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U.S. states investigate Instagram’s mental health impact on kids

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The group will be analysing how Meta’s app attracts young people to its platforms and its impact on mental health

Meta, formally known as Facebook, is being investigated by 8 U.S. states for breaking consumer protection laws by trying to attract kids to its platforms.

The group includes attorney generals from California, Florida, Kentucky, Massachusetts, Nebraska, New Jersey, Tennessee and Vermont. 

One attorney general says “Meta has failed to protect young people on its platforms and instead chose to ignore or, in some cases, double down on known manipulations that pose a real threat to physical and mental health — exploiting children in the interest of profit”.

The investigation will look into the methods that the company used to real kids into using and engaging with its social media networks as well as “the resulting harms caused by such extended engagement”.

Nebraska’s attorney general says the probe is vital “when social media platforms treat our children as mere commodities to manipulate for longer screen time engagement and data extraction”.

This follows reports that Instagram’s internal research highlighted the negative mental health impact of the platform on teens.

This led to court hearings where Facebook whistleblower Frances Haugen blamed the company of “moral bankruptcy” after leaking thousands of pages of Facebook’s internal research to the media.

Facebook denies the allegations stating that the majority of users have a positive experience on their platforms.

Natasha is an Associate Producer at ticker NEWS with a Bachelor of arts from Monash University. She has previously worked at Sky News Australia and Monash University as an Online Content Producer.

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Without drastic change, global IT outage will hit again

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Elements of Friday’s global IT outage have occurred before and until more contingencies are built into networks, and organisations put better back-up plans in place, it will happen again.

A widespread Microsoft outage is affecting Australia’s supermarkets, banks, telecommunications companies.

There are also reports of outages in Japan and the United States.

The ongoing widespread outage is reportedly related to US-based cybersecurity provider CrowdStrike. Its ‘Falcon sensor’ is installed on many business computers to gather security data.

In a statement to Ticker News, StickmanCyber said:

“Multiple StickmanCyber security engineering and our 24×7/365 security operations teams across the country support reports that this outage is related to a CrowdStrike update. 
 
“It is our understanding that any business running versions 7.15 and 7.16 are affected by the outage, but 7.17 seems to be ok. We are waiting on official advisory from CrowdStrike on these findings but doing our best to help affected customers. It’s a lesson to always update your software, but obviously this is an extreme example. IT security tools are all designed to ensure that companies can continue to operate in the worst-case scenario of a data breach, so to be the root cause of a global IT outage is an unmitigated disaster.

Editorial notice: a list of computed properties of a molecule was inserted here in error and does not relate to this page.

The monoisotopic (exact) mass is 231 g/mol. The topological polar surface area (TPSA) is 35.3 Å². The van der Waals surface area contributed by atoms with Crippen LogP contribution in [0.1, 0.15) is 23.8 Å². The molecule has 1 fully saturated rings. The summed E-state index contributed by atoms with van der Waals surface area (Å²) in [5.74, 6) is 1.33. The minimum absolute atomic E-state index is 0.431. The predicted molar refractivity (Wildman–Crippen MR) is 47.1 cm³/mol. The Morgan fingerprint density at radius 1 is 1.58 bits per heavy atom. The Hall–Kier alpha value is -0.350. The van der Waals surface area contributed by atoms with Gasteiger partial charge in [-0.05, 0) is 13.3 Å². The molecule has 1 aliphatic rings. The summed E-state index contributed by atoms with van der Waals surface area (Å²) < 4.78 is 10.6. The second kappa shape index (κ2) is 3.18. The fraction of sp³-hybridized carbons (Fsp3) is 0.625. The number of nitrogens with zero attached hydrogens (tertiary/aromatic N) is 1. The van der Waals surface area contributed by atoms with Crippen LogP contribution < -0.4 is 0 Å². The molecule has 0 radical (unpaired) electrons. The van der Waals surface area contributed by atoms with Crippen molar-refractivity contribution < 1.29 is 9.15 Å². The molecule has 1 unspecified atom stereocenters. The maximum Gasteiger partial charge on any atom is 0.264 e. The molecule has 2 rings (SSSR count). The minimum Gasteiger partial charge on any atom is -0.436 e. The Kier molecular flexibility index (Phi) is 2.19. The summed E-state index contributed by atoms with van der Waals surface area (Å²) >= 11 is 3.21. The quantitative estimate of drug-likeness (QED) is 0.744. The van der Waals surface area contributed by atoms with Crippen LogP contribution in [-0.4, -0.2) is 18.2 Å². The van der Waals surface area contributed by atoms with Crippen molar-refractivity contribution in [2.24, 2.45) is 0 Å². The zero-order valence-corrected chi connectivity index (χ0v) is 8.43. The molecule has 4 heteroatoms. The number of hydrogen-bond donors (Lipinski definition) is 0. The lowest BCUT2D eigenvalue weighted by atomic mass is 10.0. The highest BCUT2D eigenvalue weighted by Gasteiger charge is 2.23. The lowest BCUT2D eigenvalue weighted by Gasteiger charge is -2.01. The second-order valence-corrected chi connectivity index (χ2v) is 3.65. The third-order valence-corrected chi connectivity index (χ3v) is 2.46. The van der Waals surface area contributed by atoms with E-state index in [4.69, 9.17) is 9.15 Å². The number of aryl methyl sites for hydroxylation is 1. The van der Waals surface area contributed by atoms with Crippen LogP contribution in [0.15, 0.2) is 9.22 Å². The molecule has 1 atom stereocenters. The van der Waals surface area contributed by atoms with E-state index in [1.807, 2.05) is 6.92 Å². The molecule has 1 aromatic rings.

“Crowdstrike support is offering a workaround to customers. It claims users may be able to fix the issue by booting windows in safe mode or in the Windows Recovery Environment and deleting a file named “C-00000291*.sys”.   

“CrowdStrike is aware of reports of crashes on Windows hosts related to the Falcon sensor,” the company said in a statement on its website.

“Symptoms include hosts experiencing a bugcheck\blue screen error related to the Falcon sensor. Our engineering teams are actively working to resolve this issue and there is no need to open a support ticket.

“Status updates will be posted below [on the Microsoft websit€0 as we have more information to share, including when the issue is resolved.”

Laptops down

Thousands of users across the world reported problems with Microsoft services to Downdector.com, a website that tracks service disruptions.

Microsoft laptops suddenly restarted across Australia on Friday afternoon.

Outage website Downdetector shows issues across companies including NAB, Bendigo Bank, Telstra, CBA, Google.

Microsoft response

As users take to social media to complain, Microsoft reported a service outage for its Microsoft 365 apps and services, affecting businesses and users across the world.

“We’re investigating an issue impacting users ability to access various Microsoft 365 apps and services,” Microsoft 365 Status said on X early Friday.

Microsoft didn’t respond immediately to a request for comment.

Frontier airlines

 

The outage forced low-cost airline Frontier to cancel some flights. “Our systems are currently impacted by a Microsoft outage, which is also affecting other companies,” Frontier said in a statement. “We appreciate your patience.” The carrier said it would offer refunds to affected passengers.

The Federal Aviation Administration said Frontier asked it to pause the airline’s departures across the U.S. Thursday night. The ground stop was later lifted. 

 

 

 

 

 

 

It said it is “observing a positive trend in service availability” as it continues to mitigate the problem.

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